The Obama administration on Wednesday finalized new standards aimed at sharply reducing dangerous air emissions from the nation's rapidly expanding natural gas drilling and production industry.
U.S. Environmental Protection Agency officials said the standards are "flexible, affordable and achievable," but still delayed their complete implementation in the face of industry lobbying and fierce political criticism that the agency is costing jobs and slowing energy production.
"The president has been clear that he wants to continue to expand production of important domestic resources like natural gas, and today's standard supports that goal while making sure these fuels are produced without threatening the health of the American people," said EPA Administrator Lisa P. Jackson.
The EPA action finalized new source performance standards and hazardous air pollution standards to require gas producers to better control volatile organic compounds and other toxic emissions at key points in the drilling and distribution process. New pollution controls will also begin to capture fugitive emissions of natural gas, or methane, which itself is a powerful greenhouse gas.
"These rules are a major American public health milestone," said Jeremy Nichols, climate and energy program director at WildEarth Guardians, a citizen group that sued to force EPA's action. "Although we are disappointed that EPA may condone wasteful drilling, on the whole, this is a win-win plan that protects people and promotes responsible energy development."
Howard Feldman, a spokesman for the American Petroleum Institute, said EPA made some improvements in the rule, notably allowing companies until 2015 to fully comply, but said the industry group needs more time to examine the final agency action.
"This is a large and complicated rulemaking for an industry so critical to the economy, and we need to thoroughly review the final rule to fully understand its impacts," Feldman said in a prepared statement.
The EPA action comes amid a growing national debate over energy policy, and as new technologies have fueled tremendous growth in natural gas drilling, especially in shale-gas fields like the Marcellus Shale areas in West Virginia and Pennsylvania.
EPA targeted its emissions rules on natural gas wells that are drilled using hydraulic fracturing, or "fracking," which uses water, chemicals and sand injected underground at high pressures to free trapped natural gas supplies.
Agency officials said they especially aimed to reduce emissions that are vented during a three- to 10-day period called "completion," when wells transition from drilling to gas production. During this process, "flowback" that contains fracturing fluids, water, and gases come to the surface at high velocity and volume.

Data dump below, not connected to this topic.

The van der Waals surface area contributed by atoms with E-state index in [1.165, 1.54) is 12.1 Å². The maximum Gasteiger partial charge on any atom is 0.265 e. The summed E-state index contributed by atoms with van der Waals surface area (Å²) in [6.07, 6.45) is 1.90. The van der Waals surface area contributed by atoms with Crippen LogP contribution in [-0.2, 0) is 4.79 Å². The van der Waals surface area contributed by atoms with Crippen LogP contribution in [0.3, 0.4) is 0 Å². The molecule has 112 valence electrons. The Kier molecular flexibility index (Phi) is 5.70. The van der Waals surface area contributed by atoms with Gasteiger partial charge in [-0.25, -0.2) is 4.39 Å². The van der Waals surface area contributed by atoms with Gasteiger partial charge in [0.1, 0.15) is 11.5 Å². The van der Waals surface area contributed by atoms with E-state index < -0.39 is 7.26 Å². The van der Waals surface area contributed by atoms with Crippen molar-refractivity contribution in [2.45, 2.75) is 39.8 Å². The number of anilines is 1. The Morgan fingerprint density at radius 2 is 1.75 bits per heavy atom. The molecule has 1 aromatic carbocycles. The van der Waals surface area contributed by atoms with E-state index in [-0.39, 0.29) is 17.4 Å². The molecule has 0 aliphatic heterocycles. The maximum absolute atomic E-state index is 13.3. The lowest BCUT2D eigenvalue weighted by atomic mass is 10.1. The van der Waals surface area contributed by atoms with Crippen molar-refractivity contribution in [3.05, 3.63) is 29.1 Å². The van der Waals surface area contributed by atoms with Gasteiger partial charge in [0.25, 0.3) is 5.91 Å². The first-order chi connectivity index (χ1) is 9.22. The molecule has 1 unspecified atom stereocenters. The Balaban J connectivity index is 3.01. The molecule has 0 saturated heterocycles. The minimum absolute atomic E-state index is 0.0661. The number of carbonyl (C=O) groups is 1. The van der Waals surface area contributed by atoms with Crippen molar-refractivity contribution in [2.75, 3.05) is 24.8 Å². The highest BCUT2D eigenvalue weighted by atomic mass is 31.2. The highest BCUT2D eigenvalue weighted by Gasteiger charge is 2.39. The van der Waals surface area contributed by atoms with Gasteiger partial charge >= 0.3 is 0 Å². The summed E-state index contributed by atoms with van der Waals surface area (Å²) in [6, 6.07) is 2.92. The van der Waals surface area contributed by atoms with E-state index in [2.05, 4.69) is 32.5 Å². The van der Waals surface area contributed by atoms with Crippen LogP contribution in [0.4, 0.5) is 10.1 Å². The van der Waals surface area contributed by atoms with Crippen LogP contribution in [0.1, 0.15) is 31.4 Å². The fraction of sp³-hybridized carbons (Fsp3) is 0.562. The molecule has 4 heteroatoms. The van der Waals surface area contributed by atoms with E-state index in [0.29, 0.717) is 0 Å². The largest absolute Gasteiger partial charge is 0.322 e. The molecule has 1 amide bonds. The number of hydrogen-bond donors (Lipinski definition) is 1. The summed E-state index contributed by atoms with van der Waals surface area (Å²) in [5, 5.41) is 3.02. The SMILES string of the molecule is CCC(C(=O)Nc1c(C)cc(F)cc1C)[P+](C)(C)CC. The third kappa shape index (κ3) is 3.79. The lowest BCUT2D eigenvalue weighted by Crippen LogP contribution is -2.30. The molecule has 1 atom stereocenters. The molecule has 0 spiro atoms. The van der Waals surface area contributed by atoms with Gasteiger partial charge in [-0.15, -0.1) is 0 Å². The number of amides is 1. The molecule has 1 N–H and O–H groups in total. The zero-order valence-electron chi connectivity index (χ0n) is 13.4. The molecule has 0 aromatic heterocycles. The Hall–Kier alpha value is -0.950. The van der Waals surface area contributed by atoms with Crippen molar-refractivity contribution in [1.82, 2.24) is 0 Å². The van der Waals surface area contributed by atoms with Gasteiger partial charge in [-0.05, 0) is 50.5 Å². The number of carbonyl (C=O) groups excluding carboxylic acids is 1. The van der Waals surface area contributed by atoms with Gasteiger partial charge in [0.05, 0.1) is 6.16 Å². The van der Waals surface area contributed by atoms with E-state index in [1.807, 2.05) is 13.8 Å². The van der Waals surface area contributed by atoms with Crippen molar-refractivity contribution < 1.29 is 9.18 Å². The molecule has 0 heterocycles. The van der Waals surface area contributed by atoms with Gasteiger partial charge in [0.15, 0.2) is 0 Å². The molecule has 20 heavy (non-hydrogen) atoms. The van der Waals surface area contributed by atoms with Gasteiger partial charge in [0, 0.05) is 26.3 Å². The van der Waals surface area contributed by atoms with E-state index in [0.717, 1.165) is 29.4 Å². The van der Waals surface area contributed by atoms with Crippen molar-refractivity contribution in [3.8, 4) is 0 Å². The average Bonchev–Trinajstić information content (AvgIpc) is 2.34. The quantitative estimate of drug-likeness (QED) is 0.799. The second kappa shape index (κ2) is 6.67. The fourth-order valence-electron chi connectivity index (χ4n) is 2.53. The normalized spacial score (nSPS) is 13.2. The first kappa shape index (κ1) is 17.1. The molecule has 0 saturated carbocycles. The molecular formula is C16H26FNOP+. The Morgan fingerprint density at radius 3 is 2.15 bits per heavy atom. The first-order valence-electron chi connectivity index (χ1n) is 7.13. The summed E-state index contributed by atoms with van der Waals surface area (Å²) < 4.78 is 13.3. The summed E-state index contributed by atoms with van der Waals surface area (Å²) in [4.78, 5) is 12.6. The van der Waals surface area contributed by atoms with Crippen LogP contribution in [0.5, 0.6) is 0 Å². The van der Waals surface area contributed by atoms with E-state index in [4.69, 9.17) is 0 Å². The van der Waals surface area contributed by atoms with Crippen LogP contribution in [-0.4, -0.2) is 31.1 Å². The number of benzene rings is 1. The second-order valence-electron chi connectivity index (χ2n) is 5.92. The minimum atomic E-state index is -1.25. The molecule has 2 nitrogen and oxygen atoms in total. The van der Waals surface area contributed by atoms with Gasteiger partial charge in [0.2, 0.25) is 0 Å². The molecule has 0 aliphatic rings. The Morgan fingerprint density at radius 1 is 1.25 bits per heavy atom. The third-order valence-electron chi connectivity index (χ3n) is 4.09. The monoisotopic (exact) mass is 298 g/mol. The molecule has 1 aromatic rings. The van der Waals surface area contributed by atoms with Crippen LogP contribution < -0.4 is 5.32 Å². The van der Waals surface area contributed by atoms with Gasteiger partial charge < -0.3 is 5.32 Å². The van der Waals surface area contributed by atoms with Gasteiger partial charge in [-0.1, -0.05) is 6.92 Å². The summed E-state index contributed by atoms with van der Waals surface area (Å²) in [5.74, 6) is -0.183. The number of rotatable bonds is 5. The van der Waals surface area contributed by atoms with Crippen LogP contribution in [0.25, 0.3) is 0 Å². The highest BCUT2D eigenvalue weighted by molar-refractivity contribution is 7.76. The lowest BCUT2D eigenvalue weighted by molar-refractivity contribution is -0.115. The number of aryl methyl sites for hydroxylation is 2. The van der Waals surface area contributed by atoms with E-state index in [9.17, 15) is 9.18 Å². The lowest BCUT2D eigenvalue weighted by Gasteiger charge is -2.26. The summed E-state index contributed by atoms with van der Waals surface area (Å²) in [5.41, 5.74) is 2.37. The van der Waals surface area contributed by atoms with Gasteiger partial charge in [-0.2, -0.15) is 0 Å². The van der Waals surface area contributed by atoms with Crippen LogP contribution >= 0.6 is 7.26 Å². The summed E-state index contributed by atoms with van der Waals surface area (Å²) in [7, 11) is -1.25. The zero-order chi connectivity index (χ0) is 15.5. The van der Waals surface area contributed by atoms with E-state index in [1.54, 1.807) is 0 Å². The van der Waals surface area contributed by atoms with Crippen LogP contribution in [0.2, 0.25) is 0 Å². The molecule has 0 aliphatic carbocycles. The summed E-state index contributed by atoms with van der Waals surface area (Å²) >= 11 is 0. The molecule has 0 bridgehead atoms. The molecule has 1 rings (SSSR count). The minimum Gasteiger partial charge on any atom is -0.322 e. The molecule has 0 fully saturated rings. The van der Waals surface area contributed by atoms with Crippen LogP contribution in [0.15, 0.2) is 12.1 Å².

Eventually, operators will have to reduce these emissions through so-called "green completion" in which gases are removed from the flowback, rather than being vented into the atmosphere.
EPA agreed to give industry until 2015 to design, construct and purchase needed equipment for green completions, agency air quality chief Gina McCarthy told reporters during a telephone press conference. In the meantime, operators will generally be required to burn off gases with pollution-reducing flares, McCarthy said.
The final EPA action comes after a University of Colorado study, issued last month, that found potentially harmful levels of air pollution from natural gas operations. Over the past two years, a separate series of scientific papers have examined questions about the conventional wisdom that a switch to natural gas would really reduce greenhouse emissions and help combat global warming.
In West Virginia, the natural gas drilling law passed during a special session in December gives the state Department of Environmental Protection until July 2013 to complete a special study of air pollution from gas operations.
EPA said its new standards would reduce by nearly 95 percent the volatile organic compounds emitted from more than 11,000 newly fracked wells every year. EPA also said that natural gas emissions reductions would save companies $11 million to $19 million a year when the rules are fully implemented in 2015.
Also, EPA said that the rules would provide $440 million annually in "climate co-benefits," including the value of avoided health impacts, crop damage and damage to coastal properties from global warming.
Reach Ken Ward Jr. at firstname.lastname@example.org or 304-348-1702.
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